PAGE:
Valentina Ambrogio — professional English to Italian Translator, Localiser and Subtitler

Scammed! My experience with translation scammers


Scammed! My experience with translation scammers

Posted by Valentina Ambrogio in Translation 27 Jan 2016

Do you remember that phase in your life right after your graduation, the what-am-I-supposed-to-do-right-now-university-didn’t-prepare-me-for-this phase? Yes, that phase.

I surely went through it. I felt lost and did not know what to do. Should I call agencies? Should I just send my CV and hope for the best? Only the Gods could answer my questions, and by “Gods” I mean Google.

It didn’t take me too long to realise that anything I had learnt during my BA was as useful as a chocolate teapot. The almighty Google showed me this long list of on-line communities and websites for translators. Next step? Compulsive creation of a gazillion of professional profiles, which I cared to update every time my CV looked a bit “better.” And, of course, I spent most of time reading job offers and trying to get that damn job. [Random translation job]? Reply > Cover Letter > CV attached > Looking forward to hearing from you soon > Hopes up > No reply. Repeat, again and again. It never worked.

One day though, I received this wonderful e-mail. In a nutshell it said (paragraphs are copied from the actual e-mail exchange):

“Sorry for my late reply […]  I am looking for an interpreter/translator that can translate from English to any foreign language. I have a book project at hand that demands all foreign language because we have a newborn every minute all over the world. This is concerning the training of our children for a better tomorrow.”

Wow! So thoughtful of him… He then explained the whole project, and so on, and then, my duties:

“***YOUR DUTIES. I will like to know your cost to translate from English to your area of specialization. How many weeks will it takes [sic] to get it done? If you are interested in this job offer, just write me back with requested details below to facilitate the conclusion of this job and payment asap.”

I send my details and quote, you know the drill. Fast forward >>> Quote accepted >>> Yay! Thank you! >>> I will send you the files >>> Sure! >>> But there’s a problem with the payment, we will send you some cheques which will cover the cost of your translation and the publisher’s fee, which you need to send to Mr. X. You can keep the balance. >>>  OK, thank you! Wait… What? Rewind! <<< “Keep the balance”? <<< “Publisher’s fee”?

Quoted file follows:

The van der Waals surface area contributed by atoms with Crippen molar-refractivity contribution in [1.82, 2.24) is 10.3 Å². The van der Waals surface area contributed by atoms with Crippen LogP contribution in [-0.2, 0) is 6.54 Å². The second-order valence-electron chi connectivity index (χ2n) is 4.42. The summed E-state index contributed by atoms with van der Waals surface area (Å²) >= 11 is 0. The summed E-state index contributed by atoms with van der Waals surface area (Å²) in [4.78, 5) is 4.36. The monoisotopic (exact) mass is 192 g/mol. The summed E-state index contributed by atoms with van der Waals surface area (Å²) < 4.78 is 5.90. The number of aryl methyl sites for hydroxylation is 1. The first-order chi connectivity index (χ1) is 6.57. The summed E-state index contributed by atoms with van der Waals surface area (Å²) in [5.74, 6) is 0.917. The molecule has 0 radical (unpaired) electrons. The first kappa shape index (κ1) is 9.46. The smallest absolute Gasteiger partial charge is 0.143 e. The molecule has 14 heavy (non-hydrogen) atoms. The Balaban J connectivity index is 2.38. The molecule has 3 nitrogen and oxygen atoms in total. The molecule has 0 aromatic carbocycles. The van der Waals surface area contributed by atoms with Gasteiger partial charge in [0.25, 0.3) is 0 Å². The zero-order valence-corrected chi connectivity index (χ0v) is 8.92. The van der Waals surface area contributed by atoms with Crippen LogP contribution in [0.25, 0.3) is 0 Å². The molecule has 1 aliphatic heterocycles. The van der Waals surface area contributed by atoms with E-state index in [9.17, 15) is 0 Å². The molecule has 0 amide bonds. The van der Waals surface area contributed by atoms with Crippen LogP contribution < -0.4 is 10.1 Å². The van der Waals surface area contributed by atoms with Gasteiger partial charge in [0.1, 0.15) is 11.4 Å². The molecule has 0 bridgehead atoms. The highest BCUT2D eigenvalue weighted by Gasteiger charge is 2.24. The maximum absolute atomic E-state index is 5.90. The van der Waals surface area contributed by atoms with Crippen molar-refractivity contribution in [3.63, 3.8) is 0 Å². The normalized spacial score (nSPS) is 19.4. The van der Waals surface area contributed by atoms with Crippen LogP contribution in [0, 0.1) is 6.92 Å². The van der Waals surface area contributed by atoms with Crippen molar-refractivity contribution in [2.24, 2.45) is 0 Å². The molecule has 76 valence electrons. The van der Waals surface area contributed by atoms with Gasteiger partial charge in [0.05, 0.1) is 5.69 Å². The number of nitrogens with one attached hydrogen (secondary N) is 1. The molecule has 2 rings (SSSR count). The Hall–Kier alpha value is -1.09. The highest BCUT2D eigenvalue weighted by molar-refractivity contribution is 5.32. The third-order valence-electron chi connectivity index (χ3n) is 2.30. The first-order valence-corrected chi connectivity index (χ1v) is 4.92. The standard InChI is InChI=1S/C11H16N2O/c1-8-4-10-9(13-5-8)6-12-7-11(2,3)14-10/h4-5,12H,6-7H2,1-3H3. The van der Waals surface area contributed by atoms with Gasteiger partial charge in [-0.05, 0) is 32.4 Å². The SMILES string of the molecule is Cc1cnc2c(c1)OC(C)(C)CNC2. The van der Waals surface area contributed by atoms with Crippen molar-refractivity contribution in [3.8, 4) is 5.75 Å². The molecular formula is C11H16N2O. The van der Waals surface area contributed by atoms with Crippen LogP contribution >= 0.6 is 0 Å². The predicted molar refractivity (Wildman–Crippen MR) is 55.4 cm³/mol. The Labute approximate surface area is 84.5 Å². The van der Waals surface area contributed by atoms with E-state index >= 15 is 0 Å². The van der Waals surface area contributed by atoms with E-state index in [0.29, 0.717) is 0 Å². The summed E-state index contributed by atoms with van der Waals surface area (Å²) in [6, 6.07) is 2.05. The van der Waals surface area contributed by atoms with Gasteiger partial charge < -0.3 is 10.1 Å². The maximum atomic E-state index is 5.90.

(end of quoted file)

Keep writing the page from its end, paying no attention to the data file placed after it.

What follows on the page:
I was new to the whole thing, but I was not naive. No one gives you more money than necessary. I did some research on the Internet and politely said “thanks, but no thanks.” But I was still unaware that this was a common scam technique.

FAKE-CHEQUESTwo weeks later, I got mail! Actual mail :) In the envelope I found six American Express Travelers Cheques worth 3,000 EUR. As if! Again I turned to the merciful Google and finally had an epiphany. I was totally dumbfounded by the existence of such a criminal activity in the translation field! CV theft, fake job posts, counterfeit cheques… I couldn’t believe it!

I wrote them another e-mail and threatened to press charges if they ever tried to contact me or send me anything else again, and… no reply!

I have had to deal with translation scammers only twice in my life, and both times the trickery started after my reply to a job offer. The first time was an “almost scam”, the one I talked you about. The second time, instead, I got scammed!

This kind lady accepted my quote for an urgent translation, 1500 words to deliver in three days. She seemed to know what she was doing. She also had a LinkedIn profile (but no picture) and worked  in “Translation and Localisation.” I trusted her. I sent the translation and she just disappeared. I sent tons of emails afterwards, but of course no reply!

I felt frustrated for days, but then I realised that unfortunately this happens to a lot of people. Now I know how to spot the typical red flags such as e-mails sent from a free account like Gmail or Yahoo; bad grammar and misspellings; undisclosed recipients; and many others.

Basically you need to verify the sender’s identity before you engage in any kind of conversation with these people, or you risk a lot, and try to protect your CV from possible scams.

There are now many useful resources and articles with tips on how to tackle this nasty problem, so I won’t make another one myself, but I invite you to click the links below and read them carefully as they can literally make you save time and money:

I hope you enjoyed this post. Spreading information about this topic is paramount and can help a lot of people who are taking the first steps in this jungle :)

Featured Image credit: Death to the Stock Photo

  • Marianna March 18, 2016 at 12:57 pm / Reply

    Thanks for sharing your experience and damn you, scammers! I’ve been there too, kinda. I got robbed by one guy when I was still pretty inexperienced. He totally underpaid me, and I would have made more money by bumping my head against the wall. But hey, we paid for a valuable lesson :)

    “Only the Gods could answer my questions, and by “Gods” I mean Google.”
    Loving this 😀

    • Valentina Ambrogio March 18, 2016 at 1:02 pm / Reply

      It was like attending a crash course on how to spot these spiteful people. And yes, what you went through is just another kind of scam. Google, the Almighty, is always there to help us in times of need 😀

  • Selina November 30, 2016 at 9:41 am / Reply

    Nice experience, thanks for sharing your efforts with us. After competing graduation i was also suffering from that situation.

  • Emal January 9, 2018 at 6:06 pm / Reply

    2 seems to be the magical number – but the second time I got those scammers :)
    Still I’m amazed how many honest people there are in the world.
    Read about my experience with scammers here:

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